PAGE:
DHS Releases Analysis of ELECTRICFISH Malware

Infosecurity Magazine | May 10, 2019

DHS Releases Analysis of ELECTRICFISH Malware
In an attempt to reduce exposure and enable network security, the Department of Homeland Security (DHS) in collaboration with the Federal Bureau of Investigation (FBI) has released a report analyzing a North Korean traffic tunneling tool named ELECTRICFISH. The DHS and FBI have identified a malware variant used by the North Korean government, yet another indication of the continued threat from nation-state actors, particularly the malicious cyber activity of the North Korean government, also known as HIDDEN COBRA. “This alert by US-CERT reveals a simple piece of malware which creates a backdoor to provide the attacker direct access to the affected system. Using a custom protocol, likely to help it evade detection from typical network monitoring tools, ELECTRICFISH can pass data or accept an inbound connection that bypasses all system authentication,” said Nathan Wenzler, senior director of cybersecurity at Moss Adams. According to the analysis, ELECTRICFISH is a command-line tool that accepts arguments for configuring the destination and source IPs and ports, a proxy IP, and a username and password for authenticating with a proxy server.

Spotlight

"For Boston Properties, the network is more than just a communications tool. It’s the nervous system responsible for all of the firm’s property development and management systems from coast to coast. The Boston Properties network hosts everything from construction specifications and bid documents to outdoor lighting systems and video cameras. All requiring segmented systems and endpoints, elevated monitoring capabilities, and better limits on remote access. With so many important assets on its network, this need drove the firm to strengthen security across the entire enterprise. “Security became a higher priority driven by several incidents within the environment, e.g., well-designed phishing attacks against the management team and the obvious press coverage of major compromises,” says Rich Peirce, Director of Infrastructure Services at Boston Properties. “Our security strategy and planning was already well underway, but these factors elevated the conversation and attention.”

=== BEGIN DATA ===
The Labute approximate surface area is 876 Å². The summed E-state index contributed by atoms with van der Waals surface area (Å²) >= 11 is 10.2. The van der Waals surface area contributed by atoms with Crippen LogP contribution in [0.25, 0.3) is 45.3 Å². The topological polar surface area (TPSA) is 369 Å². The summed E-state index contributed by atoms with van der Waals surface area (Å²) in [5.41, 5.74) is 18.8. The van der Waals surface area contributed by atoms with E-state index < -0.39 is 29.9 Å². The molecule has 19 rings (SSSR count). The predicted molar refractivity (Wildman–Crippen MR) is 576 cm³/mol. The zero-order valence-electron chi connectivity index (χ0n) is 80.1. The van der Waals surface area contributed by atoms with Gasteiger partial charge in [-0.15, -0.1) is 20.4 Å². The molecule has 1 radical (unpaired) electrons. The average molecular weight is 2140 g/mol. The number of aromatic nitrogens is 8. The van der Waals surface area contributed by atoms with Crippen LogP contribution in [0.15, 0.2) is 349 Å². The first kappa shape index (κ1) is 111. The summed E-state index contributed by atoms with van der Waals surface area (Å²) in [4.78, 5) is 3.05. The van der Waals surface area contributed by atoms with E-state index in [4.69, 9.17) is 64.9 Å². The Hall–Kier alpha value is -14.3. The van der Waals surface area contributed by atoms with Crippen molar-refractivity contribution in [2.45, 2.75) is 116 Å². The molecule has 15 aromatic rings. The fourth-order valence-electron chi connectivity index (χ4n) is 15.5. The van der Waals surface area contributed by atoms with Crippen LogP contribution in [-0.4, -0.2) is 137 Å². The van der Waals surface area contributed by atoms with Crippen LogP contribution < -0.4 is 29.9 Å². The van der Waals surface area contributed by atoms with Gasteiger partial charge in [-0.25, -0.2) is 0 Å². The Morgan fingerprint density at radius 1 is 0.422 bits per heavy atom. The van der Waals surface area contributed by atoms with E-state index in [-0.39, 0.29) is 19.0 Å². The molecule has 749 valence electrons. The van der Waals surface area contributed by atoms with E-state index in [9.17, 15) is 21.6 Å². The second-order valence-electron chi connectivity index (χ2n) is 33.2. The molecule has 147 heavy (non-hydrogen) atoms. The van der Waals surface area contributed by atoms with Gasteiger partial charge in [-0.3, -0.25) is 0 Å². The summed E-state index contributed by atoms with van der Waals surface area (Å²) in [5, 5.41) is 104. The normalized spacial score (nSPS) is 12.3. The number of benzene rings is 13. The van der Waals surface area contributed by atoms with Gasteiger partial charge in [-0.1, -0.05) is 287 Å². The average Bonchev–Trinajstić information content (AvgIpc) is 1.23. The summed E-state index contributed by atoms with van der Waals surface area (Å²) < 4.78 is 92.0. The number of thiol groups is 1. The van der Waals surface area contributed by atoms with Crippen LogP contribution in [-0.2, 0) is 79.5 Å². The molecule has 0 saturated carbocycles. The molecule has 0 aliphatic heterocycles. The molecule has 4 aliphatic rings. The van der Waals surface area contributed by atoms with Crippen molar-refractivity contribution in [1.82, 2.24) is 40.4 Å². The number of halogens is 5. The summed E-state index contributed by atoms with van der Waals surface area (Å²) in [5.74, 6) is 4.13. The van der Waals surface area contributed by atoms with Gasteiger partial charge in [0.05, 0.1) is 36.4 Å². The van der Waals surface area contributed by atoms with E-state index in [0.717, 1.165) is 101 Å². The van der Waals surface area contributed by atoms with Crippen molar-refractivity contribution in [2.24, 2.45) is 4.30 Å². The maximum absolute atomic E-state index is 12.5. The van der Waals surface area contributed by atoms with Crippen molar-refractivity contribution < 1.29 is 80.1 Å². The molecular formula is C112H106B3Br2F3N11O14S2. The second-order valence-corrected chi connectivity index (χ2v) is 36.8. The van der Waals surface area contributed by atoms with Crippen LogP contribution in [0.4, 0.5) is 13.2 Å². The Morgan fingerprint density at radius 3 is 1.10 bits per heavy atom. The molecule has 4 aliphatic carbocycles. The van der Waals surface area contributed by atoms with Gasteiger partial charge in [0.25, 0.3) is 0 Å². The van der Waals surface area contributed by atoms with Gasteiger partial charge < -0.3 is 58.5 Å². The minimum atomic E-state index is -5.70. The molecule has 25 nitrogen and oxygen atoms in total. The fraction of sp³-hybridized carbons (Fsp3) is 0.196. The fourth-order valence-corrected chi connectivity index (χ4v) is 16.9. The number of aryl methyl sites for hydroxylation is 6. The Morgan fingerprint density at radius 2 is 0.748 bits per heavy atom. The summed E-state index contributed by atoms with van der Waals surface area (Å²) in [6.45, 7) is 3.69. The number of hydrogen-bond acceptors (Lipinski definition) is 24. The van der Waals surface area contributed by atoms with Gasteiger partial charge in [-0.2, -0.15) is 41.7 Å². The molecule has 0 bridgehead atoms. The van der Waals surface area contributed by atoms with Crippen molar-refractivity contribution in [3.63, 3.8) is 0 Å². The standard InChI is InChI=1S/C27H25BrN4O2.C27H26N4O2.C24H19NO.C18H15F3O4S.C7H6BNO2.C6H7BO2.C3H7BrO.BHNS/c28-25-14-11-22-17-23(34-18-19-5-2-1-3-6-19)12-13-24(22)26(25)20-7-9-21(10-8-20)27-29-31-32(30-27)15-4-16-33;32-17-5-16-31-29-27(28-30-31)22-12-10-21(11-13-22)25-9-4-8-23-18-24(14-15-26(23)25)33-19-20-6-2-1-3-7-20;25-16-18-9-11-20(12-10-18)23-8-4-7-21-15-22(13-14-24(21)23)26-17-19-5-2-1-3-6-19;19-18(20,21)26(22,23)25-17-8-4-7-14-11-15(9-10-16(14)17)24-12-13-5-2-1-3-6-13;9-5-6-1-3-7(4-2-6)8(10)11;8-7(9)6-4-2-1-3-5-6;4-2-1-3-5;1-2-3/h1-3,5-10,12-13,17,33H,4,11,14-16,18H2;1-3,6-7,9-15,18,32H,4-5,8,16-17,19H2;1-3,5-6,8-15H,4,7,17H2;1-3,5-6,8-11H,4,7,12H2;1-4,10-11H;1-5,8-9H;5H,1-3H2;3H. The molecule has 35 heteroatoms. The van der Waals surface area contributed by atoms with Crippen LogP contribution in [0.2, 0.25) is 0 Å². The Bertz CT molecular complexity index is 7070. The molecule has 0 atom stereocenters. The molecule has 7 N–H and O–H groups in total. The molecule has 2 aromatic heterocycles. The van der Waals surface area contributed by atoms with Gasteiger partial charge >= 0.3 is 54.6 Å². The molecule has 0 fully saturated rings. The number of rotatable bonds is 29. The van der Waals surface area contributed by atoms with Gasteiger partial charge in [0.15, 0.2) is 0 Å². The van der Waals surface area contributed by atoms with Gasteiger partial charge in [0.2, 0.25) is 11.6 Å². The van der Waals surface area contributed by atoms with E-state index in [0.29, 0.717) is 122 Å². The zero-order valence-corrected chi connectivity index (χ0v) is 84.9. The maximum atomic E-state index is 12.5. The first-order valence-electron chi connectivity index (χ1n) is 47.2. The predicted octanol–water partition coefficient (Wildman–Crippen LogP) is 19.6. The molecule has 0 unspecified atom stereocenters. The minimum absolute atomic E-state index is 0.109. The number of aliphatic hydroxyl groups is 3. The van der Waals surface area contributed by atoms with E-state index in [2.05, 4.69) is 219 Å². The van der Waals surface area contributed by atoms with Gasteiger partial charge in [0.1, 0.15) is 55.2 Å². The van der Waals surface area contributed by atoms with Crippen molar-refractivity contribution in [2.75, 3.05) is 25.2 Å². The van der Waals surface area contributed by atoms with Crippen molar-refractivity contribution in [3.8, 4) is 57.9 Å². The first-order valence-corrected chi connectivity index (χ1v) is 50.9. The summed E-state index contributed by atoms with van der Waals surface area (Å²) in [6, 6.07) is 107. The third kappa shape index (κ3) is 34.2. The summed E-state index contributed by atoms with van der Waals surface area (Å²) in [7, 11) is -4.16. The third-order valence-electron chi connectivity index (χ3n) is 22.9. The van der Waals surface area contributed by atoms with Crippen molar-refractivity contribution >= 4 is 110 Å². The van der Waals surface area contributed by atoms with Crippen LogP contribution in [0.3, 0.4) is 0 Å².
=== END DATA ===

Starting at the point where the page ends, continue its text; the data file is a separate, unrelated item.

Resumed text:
Spotlight

"For Boston Properties, the network is more than just a communications tool. It’s the nervous system responsible for all of the firm’s property development and management systems from coast to coast. The Boston Properties network hosts everything from construction specifications and bid documents to outdoor lighting systems and video cameras. All requiring segmented systems and endpoints, elevated monitoring capabilities, and better limits on remote access. With so many important assets on its network, this need drove the firm to strengthen security across the entire enterprise. “Security became a higher priority driven by several incidents within the environment, e.g., well-designed phishing attacks against the management team and the obvious press coverage of major compromises,” says Rich Peirce, Director of Infrastructure Services at Boston Properties. “Our security strategy and planning was already well underway, but these factors elevated the conversation and attention.”

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